Review: Standing Tall by C. Vivian Stringer with Laura Tucker

It’s October 31st, and in my family, that means more than just Halloween. It’s my mom’s birthday. So while I’ve spent most of October celebrating the spookiest month of the year, today I’m reserving space for something more important.

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That’s how I ended up reading Standing Tall, a choice I never would have picked for myself, simply because I’m not usually interested in sports. My mom, however, has always loved them, and she has oodles of school spirit for her alma mater, Rutgers University. Therefore, she decided to challenge me with a book close to her heart: the autobiography of C. Vivian Stringer, the head coach of Rutgers women’s basketball. As of the publication of this post, she is only three victories away from coaching her thousandth win. (“Make sure to mention that,” said Mom.)

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After reading this book, I understand more why my mom is so passionate about Rutgers basketball, and I especially see why she admires Coach Stringer so much. Coach Stringer rose from poverty, became the first in her family to graduate from college, and became one of the most respected coaches in the country, even as she has dealt with a devastating string of personal losses and difficulties. She has also been an advocate for women, and especially black women, in the athletic world.

While I self-identify as “not athletic,” I actually was co-captain of my high school fencing team, and there was a time I dedicated two hours a day, six days a week to that sport. With that in mind, I have a lot of respect for my former coach, Coach Amy Lawless, who I thought of a lot while reading this book. They’re both unmistakably coach-y. Coach Stringer tells the story of her life, but throughout the narrative, she expounds on individual anecdotes to teach lessons useful both on and off the basketball court. She describes moments where she had to be tough on her teams, but also shows herself to have a deep well of love in her heart for her players.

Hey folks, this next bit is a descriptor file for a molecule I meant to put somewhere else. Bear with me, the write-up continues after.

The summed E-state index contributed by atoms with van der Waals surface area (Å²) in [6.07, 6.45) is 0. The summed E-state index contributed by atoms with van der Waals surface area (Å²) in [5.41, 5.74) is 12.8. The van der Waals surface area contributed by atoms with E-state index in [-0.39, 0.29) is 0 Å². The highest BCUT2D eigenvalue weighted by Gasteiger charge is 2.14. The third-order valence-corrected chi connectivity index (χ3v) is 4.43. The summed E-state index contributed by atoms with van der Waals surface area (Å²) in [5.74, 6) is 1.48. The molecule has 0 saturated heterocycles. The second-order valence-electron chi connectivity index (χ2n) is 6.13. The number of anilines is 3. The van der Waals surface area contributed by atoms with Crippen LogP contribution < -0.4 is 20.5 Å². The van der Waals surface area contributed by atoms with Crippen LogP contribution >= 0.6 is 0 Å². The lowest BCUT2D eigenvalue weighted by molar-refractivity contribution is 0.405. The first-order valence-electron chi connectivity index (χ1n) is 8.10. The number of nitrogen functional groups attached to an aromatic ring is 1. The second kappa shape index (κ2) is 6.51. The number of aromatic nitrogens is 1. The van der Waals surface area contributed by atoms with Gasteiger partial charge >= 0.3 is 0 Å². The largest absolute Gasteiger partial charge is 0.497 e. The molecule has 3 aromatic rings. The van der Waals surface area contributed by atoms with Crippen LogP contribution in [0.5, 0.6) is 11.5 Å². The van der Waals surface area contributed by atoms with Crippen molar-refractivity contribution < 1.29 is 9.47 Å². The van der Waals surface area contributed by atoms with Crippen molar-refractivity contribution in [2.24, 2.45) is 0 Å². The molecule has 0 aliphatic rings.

Having played on a team myself and done a certain amount of coaching as a captain, I can empathize with a lot of the struggles she has had that are related to her work. As she relates pushing her good players to do better, being exasperated with players who refused to put in the work, and dealing with obnoxious parents, I find that much of it consists of things I’ve heard, said, or done before. When I think of all the times my teammates tried to weasel their way out of harder drills or longer practices… oof, I’m with you, Coach Stringer, Coach Lawless, and all the coaches in the world. Building others up to work hard and do better for themselves is itself hard work!

There is also a lot in this book, though, that I cannot personally relate to and indeed can barely imagine. Coach Stringer has been dealt difficult cards in her personal life: the disability and early death of her father, the disability of her daughter, the early death of her husband, frightening near misses with both of her sons, and her own fight with breast cancer. Through all of these struggles, Coach Stringer makes no secret of the suffering she endured and how hard it was for her to handle everything. Thanks to the support of the people around her, though, she has been able to pull through, and she believes that she has endured so much so that she can be a better comfort to others.

I found this book to be genuinely inspiring. This is not a glossy, self-promoting autobiography, but rather a meaty and personal memoir that shares in order to teach. If you’re looking for a new hero, especially one who is a successful black woman, I recommend checking out Standing Tall.

Rating: 4.5/5 stars.

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Review: The Little Queen by Meia Geddes

At the Boston Book Festival, I couldn’t not bring home a new book! While exploring the booths, I came across a collective of self-published, independent authors. One of those authors was Meia Geddes, who struck me as kind and soft-spoken as she explained to me what the booth was about. I took a look at the books she had out, and I instantly fell in love with this book cover:

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I know I shouldn’t judge a book by its cover, but it was just gorgeous and completely my aesthetic. That shade of lavender is almost exactly the same as the paint on my bedroom walls.

The Little Queen is a charming fairy tale that, as you might guess, somewhat recalls The Little Prince. It’s no copy, though–Geddes infuses the novella with its own distinct atmosphere. The little queen, who is nameless, ageless, and faceless, struggles with the idea of being a little queen and strikes out on an adventure, hoping to find someone to take her place. What she discovers is not a replacement, but rather a journey to self-actualization.